Tuesday, June 10, 2008
Great News for Chess Grades?
-- Or -- Putting the Grrrrrr into Grading?
-- Or --Putting the Grrrrrr into Grading?
Posted by Tom Chivers
You know how your grade is calculated, right? If you beat a player, then into your average for the next year goes their grade plus fifty; if you draw, just their grade; if you lose, their grade minus fifty: and then all your results are averaged. Of course there's also the forty-point rule - this deals with results between players separated by more than forty points in order to make illogicalities like losing grading points from victories impossible. And of course if you don't play thirty games in your season, then some of your previous results go into to your average as well, until it tots up to thirty, if possible. And that's it, right? How it always has been, how it always will be, grade after grade, list after list, season after season, decade after decade? Right?
WRONG! Because next year, you'll have two grades. The first will be your normal grade, calculated as above. That will be your official grade for the season. The second will be your corrected grade, which is (approximately) your normal grade multiplied by 0.8, with 50 added on to it. But as of 2009-10, this corrected grade will form the basis of all new gradings.
Then read on. All will be revealed, as best I can . . .
So, here's the story. A little while back the English Chess Federation (ECF) commissioned research into whether or not their grading system suffered inflation or deflation. The statisticians who worked on this concluded that the lower the grade, the more deflated it was. After queries, double-checking, and much discussion, the ECF and their statistics team then worked out a formula to correct the deflation. That's the formula I gave above, approximately. As to the reason why the corrected grades are visible this year - but will be only be operationalized next year - that's simple. This way tournament controllers and league secretaries and the like can work out what their new grading boundaries will have to be next year - with a whole year to study the new corrected gradings and their implications. In other words, we'll all have a whole year to get used to this new lay of the land.
So, what does it mean? Well, if your grade next year is 100, your corrected grade will be 130 - a thirty point jump. But if your grade next year is 200, your corrected will be 210 - only a ten point jump. That's because the lower the grade, the more deflated. In fact if your grade next year is 250, then your corrected grade will still be exactly 250.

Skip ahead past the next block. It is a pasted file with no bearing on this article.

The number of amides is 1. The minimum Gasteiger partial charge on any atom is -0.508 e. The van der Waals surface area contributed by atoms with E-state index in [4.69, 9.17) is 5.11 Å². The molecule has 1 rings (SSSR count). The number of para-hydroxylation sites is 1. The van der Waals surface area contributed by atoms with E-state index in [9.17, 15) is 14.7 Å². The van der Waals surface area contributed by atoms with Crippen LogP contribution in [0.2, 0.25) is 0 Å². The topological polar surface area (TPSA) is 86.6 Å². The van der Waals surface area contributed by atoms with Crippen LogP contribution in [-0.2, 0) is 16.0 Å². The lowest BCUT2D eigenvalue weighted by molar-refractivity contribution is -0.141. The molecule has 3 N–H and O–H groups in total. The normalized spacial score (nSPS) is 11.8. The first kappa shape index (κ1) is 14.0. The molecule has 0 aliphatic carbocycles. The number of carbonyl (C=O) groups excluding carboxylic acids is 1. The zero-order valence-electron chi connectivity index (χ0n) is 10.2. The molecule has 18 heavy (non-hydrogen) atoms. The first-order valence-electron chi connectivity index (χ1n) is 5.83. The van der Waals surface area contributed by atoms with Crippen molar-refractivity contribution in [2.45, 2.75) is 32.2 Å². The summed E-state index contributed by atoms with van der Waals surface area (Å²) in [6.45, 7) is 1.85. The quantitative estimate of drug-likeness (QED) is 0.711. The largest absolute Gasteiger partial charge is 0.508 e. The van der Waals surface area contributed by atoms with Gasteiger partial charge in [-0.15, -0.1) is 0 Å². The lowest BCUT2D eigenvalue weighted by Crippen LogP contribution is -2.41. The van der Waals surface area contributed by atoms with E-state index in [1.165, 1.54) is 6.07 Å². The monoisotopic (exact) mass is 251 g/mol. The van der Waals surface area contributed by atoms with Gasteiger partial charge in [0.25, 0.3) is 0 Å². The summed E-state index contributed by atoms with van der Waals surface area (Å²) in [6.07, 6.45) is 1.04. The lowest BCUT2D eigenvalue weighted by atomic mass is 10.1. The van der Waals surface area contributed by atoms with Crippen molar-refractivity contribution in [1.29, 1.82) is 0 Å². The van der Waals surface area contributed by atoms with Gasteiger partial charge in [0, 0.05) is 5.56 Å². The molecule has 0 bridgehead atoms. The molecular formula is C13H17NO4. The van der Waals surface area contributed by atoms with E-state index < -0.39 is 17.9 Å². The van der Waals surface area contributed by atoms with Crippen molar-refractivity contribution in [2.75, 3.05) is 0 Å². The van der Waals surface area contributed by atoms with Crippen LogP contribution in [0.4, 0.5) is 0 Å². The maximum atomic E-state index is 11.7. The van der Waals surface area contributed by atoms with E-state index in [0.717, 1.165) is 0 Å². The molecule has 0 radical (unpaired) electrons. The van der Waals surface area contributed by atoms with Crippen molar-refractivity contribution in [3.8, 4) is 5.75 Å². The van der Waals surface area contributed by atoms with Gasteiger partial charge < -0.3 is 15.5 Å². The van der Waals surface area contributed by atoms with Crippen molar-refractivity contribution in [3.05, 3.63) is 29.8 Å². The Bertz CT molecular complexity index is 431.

Now personally speaking, I'm no statistician, and I'm not going to argue with the experts on this, nor pretend I can refute all their research from my desk. In fact, my personal experience tends to confirm this kind of thing. My average grade this year against players rated lower than me is 22 points lower than my average grade against players rated higher than me. This confirms what the ECF says. And I remember more than a decade ago watching a game between two players rated in the 120s that started 1. e4 c5 2. Nf3 d6 3. d4 cxd4 4. Nxd4 Nf6 5. Nc3 Nc6 6. Bd3?? Nxd4, after which white went on to win in about twenty more moves - without having batted an eyelid at his knight that had dropped off the board on move 6, let alone it seemed having contemplated resignation over it. But nowadays, I can't remember the last time I saw a 100 graded player make so crass a blunder. I've played several players around that grading level this year, and I consider them all decent club players. In fact two of them drew against me, and a third should have. Finally, on a personal note, I've heard several experienced and strong players - players whose opinion I respect far more than my own - say they think grades are increasingly deflated.
But not everybody is so convinced. Tim Spanton is arguing on the ECF forum, in fact, that a lot of people he knows believe the ECF are doing this for a different reason. "The suspicion," he writes, "is that this is a gimmick to raise grades for no reason other than stroking the fragile egos of people who can't stand seeing their grades going down (and aren't prepared to put in the hard work necessary to reverse such a process)." Well, what do you think? That this is a great move for grading? Or unnecessary meddling - just the ECF putting the Grrrrrrr into Grading?
(And, by the way, if you feel like joining in the debate over at the ECF, then their grading forum can be found by clicking here.)
at 10:01 a.m.